The primary reason for this exceptional skill was their friendship and rivalry. The two of them were so driven to improve their skill, not for claiming victory over one another, but for simply impressing the other. Because of this healthy competitive nature, they fed off of one another so much that by the age of sixteen they were considered the greatest archers who lived in the city at the time.

Into the Wilderness

When the First Son returned and called for volunteers to show their expertise in order to come with him on his first crusade, Euric and Bulgar both jumped at the opportunity to show their skill to the traveler. Although Euric beat Bulgar in that night’s competition by shooting a melon that Bulgar carried from out of his hands, sixty yards away, they were both offered the chance to join him. They both took the offer with no hesitation, reveling with the others as the night went on.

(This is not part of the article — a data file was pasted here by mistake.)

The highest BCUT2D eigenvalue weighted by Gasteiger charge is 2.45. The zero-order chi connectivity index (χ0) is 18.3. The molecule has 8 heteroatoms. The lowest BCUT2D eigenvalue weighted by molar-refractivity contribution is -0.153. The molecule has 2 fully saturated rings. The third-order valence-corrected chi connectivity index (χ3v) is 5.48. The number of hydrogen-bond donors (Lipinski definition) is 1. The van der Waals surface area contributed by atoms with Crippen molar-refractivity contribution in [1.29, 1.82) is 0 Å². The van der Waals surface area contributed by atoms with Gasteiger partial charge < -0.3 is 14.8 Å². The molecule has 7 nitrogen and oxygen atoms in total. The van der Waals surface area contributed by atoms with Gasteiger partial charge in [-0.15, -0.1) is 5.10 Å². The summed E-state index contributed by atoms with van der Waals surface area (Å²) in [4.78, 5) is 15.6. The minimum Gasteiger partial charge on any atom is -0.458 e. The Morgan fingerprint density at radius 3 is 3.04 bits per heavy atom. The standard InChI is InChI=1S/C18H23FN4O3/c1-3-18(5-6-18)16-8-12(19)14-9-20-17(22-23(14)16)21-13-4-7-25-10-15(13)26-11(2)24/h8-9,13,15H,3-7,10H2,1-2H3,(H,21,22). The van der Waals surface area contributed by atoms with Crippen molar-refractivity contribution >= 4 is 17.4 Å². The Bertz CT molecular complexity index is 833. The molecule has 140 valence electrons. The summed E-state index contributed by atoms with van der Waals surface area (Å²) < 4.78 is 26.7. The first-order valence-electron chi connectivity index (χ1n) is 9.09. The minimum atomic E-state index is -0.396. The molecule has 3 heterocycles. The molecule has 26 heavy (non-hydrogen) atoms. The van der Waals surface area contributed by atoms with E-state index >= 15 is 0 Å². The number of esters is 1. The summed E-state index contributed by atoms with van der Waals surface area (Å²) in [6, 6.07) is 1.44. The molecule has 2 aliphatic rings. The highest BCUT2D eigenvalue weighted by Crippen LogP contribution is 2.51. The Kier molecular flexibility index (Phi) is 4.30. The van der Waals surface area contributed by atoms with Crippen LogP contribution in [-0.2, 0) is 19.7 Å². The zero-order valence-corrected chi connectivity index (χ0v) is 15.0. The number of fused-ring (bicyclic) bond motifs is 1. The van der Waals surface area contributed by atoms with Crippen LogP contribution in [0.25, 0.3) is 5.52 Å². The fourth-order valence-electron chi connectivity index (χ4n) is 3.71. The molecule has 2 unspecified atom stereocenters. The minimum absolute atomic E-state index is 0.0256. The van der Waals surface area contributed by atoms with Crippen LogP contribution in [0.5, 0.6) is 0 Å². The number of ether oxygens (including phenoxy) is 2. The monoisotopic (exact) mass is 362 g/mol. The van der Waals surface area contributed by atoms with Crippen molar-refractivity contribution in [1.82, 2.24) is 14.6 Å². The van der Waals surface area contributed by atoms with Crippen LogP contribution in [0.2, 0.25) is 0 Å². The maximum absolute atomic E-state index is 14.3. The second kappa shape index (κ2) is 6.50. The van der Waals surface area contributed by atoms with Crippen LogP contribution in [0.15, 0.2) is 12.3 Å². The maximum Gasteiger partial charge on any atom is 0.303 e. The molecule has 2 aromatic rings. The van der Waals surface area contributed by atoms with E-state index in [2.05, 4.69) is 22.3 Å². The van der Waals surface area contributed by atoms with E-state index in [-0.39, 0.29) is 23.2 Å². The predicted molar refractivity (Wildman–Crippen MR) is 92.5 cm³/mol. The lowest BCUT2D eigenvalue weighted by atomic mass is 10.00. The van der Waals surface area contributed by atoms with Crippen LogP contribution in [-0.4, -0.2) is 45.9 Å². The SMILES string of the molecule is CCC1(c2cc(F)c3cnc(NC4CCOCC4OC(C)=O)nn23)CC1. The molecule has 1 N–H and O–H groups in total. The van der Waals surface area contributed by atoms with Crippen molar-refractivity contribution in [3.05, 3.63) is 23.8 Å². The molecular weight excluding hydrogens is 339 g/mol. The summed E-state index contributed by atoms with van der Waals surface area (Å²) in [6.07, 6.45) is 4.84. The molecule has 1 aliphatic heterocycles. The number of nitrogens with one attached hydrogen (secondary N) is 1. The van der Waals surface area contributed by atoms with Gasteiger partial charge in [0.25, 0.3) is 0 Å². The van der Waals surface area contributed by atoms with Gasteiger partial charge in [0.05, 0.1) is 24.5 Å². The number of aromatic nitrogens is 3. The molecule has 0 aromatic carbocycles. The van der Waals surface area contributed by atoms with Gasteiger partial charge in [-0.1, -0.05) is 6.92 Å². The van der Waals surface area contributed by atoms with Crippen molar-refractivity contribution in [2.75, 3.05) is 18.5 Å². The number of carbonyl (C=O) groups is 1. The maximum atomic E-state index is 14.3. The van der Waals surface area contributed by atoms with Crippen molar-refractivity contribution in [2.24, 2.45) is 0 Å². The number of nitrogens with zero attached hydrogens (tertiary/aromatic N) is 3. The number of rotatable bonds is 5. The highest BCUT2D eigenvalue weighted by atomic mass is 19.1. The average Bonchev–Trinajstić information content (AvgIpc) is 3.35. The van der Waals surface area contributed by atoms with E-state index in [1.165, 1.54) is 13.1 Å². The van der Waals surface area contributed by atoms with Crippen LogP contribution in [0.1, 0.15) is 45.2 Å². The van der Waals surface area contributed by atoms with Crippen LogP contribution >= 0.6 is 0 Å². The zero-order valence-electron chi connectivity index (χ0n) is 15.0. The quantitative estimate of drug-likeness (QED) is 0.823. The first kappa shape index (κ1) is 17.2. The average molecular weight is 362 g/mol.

The first journey they took was westward from the city, up around the mountains and along the coast of Caelon. From all reports from that original excursion, the bowmen were each responsible for the culling of over twenty major demons, with Euric allegedly ending up on top before the journey was through.